A team of scientists just back from combing the waters off Indonesia has announced the discovery of more than 50 new species of undersea life, including a "walking" shark and a shrimp that looks like a praying mantis. Jeffrey Young narrates.
The expedition led by Conservation International says it discovered 52 new undersea species off Indonesia's Papua province. They include 24 new species of fish, 22 new corals and eight new species of shrimp.
Sebastian Troeng, the conservation group's Director of Marine Strategies, said the new fish species include two species of shark that "walk" on their fins.
"Its not very often that new species of sharks are found and finding two of them within these two surveys is very exciting,” says Mr. Troeng. “These are smaller sharks, about three or four feet in length [.91 to 1.22 meters]. They live on shallow reed flats and they come out at night to look for prey, things like crabs, snails and probably small fish, but mainly things that live at the bottom. And so these sharks have large pectoral fins which they can use almost to walk over the substrate."
The team said papers on two of the new fish species -- called flasher wrasse because of the bright colors the male exhibits during mating -- have been accepted for publication in Aqua, the Journal of Ichthyology and Aquatic Biology. The group is also in the process of writing papers on the other species.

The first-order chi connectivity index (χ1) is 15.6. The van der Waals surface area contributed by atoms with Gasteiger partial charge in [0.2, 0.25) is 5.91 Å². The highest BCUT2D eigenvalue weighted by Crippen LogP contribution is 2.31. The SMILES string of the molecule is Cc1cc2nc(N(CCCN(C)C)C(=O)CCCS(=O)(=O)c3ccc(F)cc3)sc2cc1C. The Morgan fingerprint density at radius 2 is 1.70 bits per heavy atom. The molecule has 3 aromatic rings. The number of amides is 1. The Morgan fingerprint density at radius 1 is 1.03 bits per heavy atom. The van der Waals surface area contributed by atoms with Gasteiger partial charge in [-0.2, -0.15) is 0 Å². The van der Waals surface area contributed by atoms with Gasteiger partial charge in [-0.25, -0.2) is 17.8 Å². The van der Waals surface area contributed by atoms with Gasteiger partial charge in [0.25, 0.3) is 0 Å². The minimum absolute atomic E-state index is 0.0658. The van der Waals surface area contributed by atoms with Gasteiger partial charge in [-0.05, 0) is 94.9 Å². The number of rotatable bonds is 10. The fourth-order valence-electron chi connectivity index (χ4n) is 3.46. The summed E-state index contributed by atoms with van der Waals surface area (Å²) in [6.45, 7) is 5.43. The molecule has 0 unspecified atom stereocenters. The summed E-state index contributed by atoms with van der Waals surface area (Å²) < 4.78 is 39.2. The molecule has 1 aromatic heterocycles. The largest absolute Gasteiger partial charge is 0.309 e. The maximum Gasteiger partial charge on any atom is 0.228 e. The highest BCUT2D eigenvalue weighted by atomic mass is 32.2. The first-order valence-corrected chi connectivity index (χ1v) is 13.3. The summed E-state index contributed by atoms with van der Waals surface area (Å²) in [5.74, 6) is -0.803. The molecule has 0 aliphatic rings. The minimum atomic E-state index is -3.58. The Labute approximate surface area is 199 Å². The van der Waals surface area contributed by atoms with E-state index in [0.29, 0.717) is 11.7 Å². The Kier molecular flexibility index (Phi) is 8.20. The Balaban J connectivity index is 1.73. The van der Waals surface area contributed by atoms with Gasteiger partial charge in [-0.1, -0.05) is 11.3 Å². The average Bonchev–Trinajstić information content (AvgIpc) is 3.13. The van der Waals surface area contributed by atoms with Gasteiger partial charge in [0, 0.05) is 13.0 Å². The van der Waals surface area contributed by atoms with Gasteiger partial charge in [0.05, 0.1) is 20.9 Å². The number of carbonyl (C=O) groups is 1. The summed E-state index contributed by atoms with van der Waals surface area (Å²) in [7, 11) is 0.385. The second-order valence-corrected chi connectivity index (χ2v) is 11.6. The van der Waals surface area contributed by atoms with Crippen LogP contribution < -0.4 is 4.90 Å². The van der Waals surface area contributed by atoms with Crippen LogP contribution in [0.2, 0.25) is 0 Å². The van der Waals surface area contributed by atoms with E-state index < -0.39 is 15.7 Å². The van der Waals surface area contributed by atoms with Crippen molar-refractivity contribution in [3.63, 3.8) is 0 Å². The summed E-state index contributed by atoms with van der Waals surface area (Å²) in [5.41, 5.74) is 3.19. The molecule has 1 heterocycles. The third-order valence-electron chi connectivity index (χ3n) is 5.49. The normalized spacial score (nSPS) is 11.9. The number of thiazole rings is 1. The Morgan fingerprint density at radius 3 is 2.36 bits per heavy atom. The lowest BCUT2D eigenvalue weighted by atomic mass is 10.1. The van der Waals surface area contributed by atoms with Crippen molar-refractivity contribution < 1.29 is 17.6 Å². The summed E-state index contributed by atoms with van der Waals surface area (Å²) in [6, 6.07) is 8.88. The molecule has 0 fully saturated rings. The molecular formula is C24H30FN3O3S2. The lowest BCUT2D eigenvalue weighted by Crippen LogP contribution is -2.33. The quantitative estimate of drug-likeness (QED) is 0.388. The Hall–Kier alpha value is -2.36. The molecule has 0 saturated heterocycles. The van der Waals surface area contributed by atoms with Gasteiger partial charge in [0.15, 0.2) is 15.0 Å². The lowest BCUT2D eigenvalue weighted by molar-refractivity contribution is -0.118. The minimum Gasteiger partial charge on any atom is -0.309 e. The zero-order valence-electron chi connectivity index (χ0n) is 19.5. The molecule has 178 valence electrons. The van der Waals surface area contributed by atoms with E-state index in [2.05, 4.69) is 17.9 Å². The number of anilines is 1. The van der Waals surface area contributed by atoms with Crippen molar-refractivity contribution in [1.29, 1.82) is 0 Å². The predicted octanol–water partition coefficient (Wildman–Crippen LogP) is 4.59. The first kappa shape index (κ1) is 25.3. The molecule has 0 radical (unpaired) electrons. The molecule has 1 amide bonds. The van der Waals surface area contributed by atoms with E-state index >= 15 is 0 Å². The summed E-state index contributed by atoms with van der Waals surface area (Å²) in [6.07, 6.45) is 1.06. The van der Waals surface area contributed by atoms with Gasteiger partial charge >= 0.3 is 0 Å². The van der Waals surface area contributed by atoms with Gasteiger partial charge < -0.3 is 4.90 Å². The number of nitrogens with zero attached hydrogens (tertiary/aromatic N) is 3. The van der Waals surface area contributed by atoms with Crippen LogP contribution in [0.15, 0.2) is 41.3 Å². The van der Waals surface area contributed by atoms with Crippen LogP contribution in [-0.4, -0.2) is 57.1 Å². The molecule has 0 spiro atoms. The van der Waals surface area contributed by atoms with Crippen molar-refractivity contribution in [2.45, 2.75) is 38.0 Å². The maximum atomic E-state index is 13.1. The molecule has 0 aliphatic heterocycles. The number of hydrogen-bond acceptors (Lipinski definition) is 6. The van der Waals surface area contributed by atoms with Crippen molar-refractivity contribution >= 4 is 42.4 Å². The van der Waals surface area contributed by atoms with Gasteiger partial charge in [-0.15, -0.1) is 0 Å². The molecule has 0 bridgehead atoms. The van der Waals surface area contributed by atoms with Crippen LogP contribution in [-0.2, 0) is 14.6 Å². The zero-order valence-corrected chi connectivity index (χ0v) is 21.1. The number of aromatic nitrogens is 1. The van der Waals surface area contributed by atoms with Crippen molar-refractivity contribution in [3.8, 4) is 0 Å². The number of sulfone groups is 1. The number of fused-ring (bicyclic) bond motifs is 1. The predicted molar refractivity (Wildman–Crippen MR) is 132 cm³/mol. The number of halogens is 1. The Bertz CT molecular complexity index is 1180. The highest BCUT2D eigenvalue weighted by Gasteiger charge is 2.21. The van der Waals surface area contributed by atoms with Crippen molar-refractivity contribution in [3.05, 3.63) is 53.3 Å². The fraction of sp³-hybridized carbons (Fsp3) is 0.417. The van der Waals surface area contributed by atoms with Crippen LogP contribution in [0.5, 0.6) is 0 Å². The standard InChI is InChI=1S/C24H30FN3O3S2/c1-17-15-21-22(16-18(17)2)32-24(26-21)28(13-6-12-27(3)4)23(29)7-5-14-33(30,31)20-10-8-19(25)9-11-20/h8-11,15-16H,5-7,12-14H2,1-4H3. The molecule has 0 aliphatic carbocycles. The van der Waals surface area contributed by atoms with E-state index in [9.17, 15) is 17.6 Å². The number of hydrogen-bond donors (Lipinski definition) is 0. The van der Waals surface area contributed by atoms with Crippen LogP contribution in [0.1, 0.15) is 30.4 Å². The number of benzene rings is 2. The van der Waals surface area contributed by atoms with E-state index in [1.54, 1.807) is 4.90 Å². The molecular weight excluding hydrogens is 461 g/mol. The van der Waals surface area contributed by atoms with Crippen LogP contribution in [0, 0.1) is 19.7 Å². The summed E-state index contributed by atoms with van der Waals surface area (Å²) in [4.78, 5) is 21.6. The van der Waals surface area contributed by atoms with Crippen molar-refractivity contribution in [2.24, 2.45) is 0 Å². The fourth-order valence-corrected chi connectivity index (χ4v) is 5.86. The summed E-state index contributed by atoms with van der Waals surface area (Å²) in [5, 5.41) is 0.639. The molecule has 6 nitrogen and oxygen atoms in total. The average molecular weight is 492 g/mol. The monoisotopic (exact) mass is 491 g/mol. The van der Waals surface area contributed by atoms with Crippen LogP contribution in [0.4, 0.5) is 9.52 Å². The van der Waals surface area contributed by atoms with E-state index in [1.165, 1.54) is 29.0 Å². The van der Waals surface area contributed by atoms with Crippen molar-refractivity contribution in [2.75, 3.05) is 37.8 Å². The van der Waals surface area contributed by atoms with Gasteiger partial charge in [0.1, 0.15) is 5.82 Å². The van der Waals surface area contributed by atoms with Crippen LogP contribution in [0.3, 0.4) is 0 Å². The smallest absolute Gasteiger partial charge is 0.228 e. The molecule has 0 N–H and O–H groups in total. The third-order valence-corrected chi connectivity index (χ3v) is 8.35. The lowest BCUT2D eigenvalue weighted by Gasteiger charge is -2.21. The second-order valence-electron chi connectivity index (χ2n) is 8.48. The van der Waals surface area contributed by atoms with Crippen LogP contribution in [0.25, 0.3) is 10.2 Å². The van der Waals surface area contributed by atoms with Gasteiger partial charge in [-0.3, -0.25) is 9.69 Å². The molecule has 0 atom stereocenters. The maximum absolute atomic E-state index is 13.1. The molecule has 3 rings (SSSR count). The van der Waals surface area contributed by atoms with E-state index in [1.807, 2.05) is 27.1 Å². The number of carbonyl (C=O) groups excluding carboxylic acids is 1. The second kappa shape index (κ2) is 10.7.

This region, known as "Asia's Coral Triangle" has been poorly studied and is not often visited by marine biologists. But Troeng says its richness of coral and other species could make it more important than Australia's Great Barrier Reef.
"The number of species now recorded -- 1,233 species of coral reef fish -- is close to the just over 1400 species found in the Great Barrier Reef. And, in terms of corals, there are actually more species found in the Bird's Head Seascape than in the Great Barrier Reef."
The U.S.-based Conservation International team says the remote and extensive area is under danger from fishermen who use dynamite and cyanide to net their catches. The group called on Indonesia's government to protect the region.